3.3. Safety of Topical Diclofenac Solution
The meta-analysis of the safety of topical diclofenac solution compared to vehicle control is presented (Figure 5). There was a statistically significant difference in the occurrence of adverse events relating to application-site skin reactions between the topical diclofenac solution and vehicle control groups (; 95% CI 1.31 to 2.23; ), and no heterogeneity was identified (; ). There were no statistical differences in the occurrence of adverse events relating to gastrointestinal tract reactions (; 95% CI 0.54 to 1.82; ) or other reactions such as asthma and dizziness (; 95% CI 0.78 to 1.51; ), with moderate (; ) and no (; ) heterogeneity identified in these analyses, respectively. Funnel plots of the safety of topical diclofenac solution were shown in Figure 6. values from Bgger’s test indicated that there was no significant publication bias for the occurrence of adverse events relating to application-site skin, gastrointestinal tract, or other reactions (, , and , respectively). Pooled analysis of specific adverse events relating to application-site skin reactions showed that dry skin had significantly higher occurrence rates for topical diclofenac solution compared to vehicle control, while paresthesia, rash, and pruritus had similar occurrence rates in both groups (Figure 7). Dry skin was by far the most common type of application-site skin reaction in both groups compared to other types of adverse reactions.
Topical administration of medication is often preferred in clinical practice due to the advantages of having a high local drug concentration, good treatment effect, and convenient application and has been recommended for use in the treatment of knee OA [16, 32, 33]. For diclofenac sodium, topical administration can avoid systemic exposure resulting from oral medication, which reduces the occurrence rate of adverse events [34–39]. This is particularly beneficial as it reduces the risks associated with polypharmacy for OA patients, the majority of whom are elderly individuals and may have other comorbidities requiring oral medication. Our meta-analysis of five RCTs comparing topical administration of topical diclofenac solution and vehicle control for the treatment of knee OA showed that topical diclofenac solution was significantly more effective at symptom relief according to the 3 WOMAC subscale scores and pain on walking. The safety of topical diclofenac solution was comparable to the vehicle control with a similar occurrence rate of adverse events, except for application-site skin reactions which were significantly higher in the topical diclofenac solution group. Dry skin was the most common type of reaction in the topical diclofenac solution group, which also occurred at a much higher rate than in the vehicle control group. These findings are consistent with an earlier meta-analysis published in 2006 , although this earlier analysis did not include the more recent topical diclofenac solution trials [21, 22], one of which was the only RCT on 2% topical diclofenac solution .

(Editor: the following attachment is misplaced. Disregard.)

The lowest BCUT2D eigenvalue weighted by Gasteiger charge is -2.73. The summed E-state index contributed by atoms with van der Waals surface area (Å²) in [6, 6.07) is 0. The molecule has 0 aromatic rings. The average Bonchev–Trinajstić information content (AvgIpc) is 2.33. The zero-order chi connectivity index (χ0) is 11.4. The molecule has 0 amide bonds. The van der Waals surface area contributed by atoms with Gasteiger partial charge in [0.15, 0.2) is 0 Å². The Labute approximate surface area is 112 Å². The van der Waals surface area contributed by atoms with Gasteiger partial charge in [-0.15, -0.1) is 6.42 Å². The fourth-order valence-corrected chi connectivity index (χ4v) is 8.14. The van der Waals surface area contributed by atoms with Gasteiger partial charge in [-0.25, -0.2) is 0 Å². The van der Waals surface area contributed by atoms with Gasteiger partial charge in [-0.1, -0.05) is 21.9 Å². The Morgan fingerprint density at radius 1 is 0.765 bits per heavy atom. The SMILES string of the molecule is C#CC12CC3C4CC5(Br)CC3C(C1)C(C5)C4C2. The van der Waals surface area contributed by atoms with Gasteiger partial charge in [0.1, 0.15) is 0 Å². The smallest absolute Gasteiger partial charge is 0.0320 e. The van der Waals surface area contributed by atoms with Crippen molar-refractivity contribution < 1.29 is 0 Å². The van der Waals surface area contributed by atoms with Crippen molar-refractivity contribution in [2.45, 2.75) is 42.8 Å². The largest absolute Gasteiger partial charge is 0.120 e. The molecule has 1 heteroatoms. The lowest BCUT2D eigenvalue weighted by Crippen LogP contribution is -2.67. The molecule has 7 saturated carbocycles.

Other studies have compared topical diclofenac solution with oral diclofenac in the symptomatic treatment of knee OA. In an equivalence study, topical diclofenac solution was shown to provide symptomatic relief to the same extent as oral diclofenac, with increased occurrence of minor local skin irritation (27%) but significantly reduced incidence of severe gastrointestinal adverse events and abnormal values in liver function tests . Similar results were obtained in another study, where topical diclofenac was shown to have a higher incidence of dry skin (18.2%) but fewer digestive system and laboratory abnormalities . The study concluded that topical diclofenac in DMSO was an effective treatment option for knee OA with similar efficacy but improved tolerability compared to oral diclofenac. In general, 1.5% topical diclofenac solution (19.3 mg/40 drops, twice daily) and 2% topical diclofenac solution (40.4 mg/2 mL, twice daily) provide a similar daily dose to oral diclofenac (75 mg, twice daily), with equivalent efficacy but significantly lower exposure and hence fewer adverse events [21, 37, 40].